alqassam

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My take on it, any war in Iran will obviously be won by the US.

But they will make it as expensive and difficult as possible. Especially on land.

The Afghan and Iraq wars were not easy for the US and those were in impoverished nations with decentralized governments or factions. With very limited support from the people.

Iran had a centralized government with support from its citizens. It has an organized army that has been training for the passes 30 years. They will make full use of all the mountains and valleys and make it a really tough, long and expensive war.
 

NarrowBandFtw

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How the hell is a concept jet ever going to carry out anti-submarine warfare.

Fast attack jets are wholly unsuitable for that.
Not really a "concept" when it's been flying for a number of years already:

but yeah, not designed for hunting submarines, they have Kilo class subs for that
 

Norrad

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How the hell is a concept jet ever going to carry out anti-submarine warfare.

Fast attack jets are wholly unsuitable for that.
Not as far fetched as you think. Russia has already said that a large portion of their SU-57 stealth fighters will be assigned to anti-ship missions using their new supersonic anti-ship missiles. Anti-submarine missiles do exist although very few are aircraft deployed, but they can fit in the missile bay of the SU-57 and could be used.
 

MidnightWizard

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the Americans decide not to drive to Berlin because they calculate it will cost 100,000 additional casualties (it costs the Russians 300,000);
NONSENSE
My late father was there -- told me how the Allied - British American advance was held up for political reasons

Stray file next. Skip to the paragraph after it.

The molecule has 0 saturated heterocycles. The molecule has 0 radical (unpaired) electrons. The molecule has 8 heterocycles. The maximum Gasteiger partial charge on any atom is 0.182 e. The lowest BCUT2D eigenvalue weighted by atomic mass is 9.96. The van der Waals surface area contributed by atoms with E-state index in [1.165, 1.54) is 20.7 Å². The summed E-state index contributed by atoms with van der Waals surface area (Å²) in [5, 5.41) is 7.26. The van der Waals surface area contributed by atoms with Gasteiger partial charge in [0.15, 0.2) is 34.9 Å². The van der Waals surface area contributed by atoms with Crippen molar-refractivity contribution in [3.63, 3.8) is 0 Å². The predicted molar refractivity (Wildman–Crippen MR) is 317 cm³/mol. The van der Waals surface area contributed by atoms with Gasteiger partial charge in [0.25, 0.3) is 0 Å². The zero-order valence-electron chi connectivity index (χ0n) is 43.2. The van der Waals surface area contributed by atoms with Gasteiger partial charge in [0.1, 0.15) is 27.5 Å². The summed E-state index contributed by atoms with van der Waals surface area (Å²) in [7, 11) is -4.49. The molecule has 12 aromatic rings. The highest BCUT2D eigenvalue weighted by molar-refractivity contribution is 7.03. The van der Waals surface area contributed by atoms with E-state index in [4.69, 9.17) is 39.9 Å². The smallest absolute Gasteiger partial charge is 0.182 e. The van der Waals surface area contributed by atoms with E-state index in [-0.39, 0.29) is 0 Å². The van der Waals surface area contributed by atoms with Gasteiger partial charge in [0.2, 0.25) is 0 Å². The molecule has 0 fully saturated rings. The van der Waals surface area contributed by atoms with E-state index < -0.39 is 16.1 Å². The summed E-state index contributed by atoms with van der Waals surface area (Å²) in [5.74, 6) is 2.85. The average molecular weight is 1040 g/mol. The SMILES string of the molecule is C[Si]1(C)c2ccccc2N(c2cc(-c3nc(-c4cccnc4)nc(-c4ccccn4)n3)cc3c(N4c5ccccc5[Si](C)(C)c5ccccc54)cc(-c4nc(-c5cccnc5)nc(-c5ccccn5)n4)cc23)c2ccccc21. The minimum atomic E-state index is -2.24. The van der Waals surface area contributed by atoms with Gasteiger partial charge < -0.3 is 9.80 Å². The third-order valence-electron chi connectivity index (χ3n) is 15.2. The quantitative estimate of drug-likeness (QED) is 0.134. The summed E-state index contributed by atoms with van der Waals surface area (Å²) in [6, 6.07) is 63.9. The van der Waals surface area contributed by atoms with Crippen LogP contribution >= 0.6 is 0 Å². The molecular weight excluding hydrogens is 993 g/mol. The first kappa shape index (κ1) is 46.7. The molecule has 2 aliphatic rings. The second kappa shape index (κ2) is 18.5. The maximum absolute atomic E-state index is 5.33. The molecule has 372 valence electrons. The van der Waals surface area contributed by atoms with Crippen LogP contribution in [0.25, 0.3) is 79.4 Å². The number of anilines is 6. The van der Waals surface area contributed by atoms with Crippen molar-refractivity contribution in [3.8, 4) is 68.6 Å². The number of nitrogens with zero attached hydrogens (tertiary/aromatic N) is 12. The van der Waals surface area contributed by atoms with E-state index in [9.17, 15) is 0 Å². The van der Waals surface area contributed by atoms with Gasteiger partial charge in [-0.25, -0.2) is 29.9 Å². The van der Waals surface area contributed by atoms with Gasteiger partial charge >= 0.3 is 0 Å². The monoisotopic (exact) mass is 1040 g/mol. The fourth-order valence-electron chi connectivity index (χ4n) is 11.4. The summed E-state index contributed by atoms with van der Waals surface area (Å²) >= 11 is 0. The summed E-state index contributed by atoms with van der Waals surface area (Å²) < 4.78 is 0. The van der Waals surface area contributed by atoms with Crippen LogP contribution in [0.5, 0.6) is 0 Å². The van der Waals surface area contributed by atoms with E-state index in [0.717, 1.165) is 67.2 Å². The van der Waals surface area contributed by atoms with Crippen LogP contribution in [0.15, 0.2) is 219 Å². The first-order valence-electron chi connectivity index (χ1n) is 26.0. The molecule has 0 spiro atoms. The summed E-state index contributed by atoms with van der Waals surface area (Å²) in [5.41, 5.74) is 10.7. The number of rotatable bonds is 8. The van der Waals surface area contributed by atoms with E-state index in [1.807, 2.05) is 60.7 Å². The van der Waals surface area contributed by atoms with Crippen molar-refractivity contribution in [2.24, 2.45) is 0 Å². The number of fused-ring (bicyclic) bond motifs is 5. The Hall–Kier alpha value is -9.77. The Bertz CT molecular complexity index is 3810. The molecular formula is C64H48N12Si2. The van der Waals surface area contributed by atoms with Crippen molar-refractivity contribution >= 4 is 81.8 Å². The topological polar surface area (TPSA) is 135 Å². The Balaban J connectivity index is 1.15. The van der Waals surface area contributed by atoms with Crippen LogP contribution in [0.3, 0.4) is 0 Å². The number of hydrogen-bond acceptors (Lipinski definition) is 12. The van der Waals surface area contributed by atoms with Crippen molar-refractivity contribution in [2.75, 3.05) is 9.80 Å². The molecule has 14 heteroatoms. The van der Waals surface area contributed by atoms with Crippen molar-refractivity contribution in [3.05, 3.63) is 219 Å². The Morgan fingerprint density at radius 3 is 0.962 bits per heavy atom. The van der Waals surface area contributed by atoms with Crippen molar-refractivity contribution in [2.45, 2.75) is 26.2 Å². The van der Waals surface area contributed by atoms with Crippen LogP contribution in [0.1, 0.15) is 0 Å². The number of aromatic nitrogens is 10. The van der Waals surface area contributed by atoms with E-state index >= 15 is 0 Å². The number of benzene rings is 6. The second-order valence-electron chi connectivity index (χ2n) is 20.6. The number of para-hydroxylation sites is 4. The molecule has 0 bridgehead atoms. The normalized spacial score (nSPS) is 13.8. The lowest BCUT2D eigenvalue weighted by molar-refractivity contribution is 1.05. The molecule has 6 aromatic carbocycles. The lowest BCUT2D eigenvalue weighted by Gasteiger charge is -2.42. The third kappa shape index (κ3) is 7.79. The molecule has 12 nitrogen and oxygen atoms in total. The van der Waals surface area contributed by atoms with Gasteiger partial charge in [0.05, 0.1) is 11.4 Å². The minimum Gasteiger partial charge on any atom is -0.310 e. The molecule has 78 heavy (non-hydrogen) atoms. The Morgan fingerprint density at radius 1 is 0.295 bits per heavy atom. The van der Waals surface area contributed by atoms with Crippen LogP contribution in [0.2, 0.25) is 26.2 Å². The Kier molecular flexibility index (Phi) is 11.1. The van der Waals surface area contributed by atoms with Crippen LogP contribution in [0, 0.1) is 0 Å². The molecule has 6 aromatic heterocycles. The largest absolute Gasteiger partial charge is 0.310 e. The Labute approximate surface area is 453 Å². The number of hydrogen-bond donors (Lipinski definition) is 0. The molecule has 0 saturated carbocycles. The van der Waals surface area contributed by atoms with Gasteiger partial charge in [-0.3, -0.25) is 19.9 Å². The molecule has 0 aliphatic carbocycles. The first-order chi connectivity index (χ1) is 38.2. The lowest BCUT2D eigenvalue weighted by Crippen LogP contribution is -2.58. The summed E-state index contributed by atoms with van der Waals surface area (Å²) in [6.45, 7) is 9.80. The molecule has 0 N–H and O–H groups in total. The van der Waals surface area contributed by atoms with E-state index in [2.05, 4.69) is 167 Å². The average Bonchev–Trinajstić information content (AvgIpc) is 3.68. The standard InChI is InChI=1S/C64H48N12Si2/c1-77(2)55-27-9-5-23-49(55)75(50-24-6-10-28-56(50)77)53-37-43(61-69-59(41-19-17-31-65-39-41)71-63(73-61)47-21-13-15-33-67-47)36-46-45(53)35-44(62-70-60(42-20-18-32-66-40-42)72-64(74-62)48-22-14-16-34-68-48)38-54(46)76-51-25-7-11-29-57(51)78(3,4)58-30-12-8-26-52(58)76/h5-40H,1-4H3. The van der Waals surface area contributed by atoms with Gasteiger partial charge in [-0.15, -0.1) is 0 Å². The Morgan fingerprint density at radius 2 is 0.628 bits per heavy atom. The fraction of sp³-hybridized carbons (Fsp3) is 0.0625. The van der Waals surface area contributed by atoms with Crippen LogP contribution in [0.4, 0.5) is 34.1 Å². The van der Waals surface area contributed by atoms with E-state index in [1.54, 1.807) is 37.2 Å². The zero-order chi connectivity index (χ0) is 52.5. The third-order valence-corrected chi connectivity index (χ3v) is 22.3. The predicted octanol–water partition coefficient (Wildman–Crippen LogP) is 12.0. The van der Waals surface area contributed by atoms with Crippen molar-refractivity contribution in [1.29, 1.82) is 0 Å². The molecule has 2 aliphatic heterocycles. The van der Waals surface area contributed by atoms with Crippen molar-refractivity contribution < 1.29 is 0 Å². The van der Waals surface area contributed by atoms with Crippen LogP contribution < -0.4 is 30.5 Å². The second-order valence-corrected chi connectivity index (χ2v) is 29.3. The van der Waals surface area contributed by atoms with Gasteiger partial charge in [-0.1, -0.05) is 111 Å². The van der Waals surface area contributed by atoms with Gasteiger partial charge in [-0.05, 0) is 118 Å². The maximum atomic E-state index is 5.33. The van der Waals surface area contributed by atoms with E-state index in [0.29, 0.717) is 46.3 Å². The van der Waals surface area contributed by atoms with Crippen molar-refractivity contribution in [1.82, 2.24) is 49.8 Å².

Read the descriptions by three star General George S PATTON -- commander of the American Third Army

That little bit tells me that the rest of what is written is -- RUBBISH / MISINFORMATION !


However, there are some firsthand accounts that indicate US forces arrived in Berlin almost a whole week before the Red Army. Shortly after their arrival they were told to retreat and provide support to the Red Army in the capture of Berlin.

US Forces in Berlin


ke insisted in Crusade in Europe, his 1948 memoir, that he acted correctly in eschewing Berlin, but he opined in 1952 and again in 1958 that the decision was a mistake. Signs of a breakdown in the Soviet alliance were already apparent at that point in the war, and the advantages of the political leverage Churchill desired over the Russians became evident when Stalin failed to honor certain agreements made during the Yalta and Potsdam conferences, such as his promise to hold a free election in Poland. As for Gavin, immersed in the complexities of Berlin for years after the war, the failure to take the German capital was a lifelong source of regret. “I have never been able to satisfy myself as to why we did not seize it,” he wrote in 1979. “Now I know that we should have seized it.”

Drive to Berlin
 

skimread

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Oct 18, 2010
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Britannia didn't rule the waves for so long by accident...big mistake by Iran.
Last time I remember Britain take action on their own was Falklands War in 1982. This could be interesting.

Will US muscle in as they are itching for war. My bet is UN sanctions but it will be divisive as everyone knows that will eventually lead to Iran enriching uranium that could be used in bombs and Israel and US trying to destroy all nuclear facilities.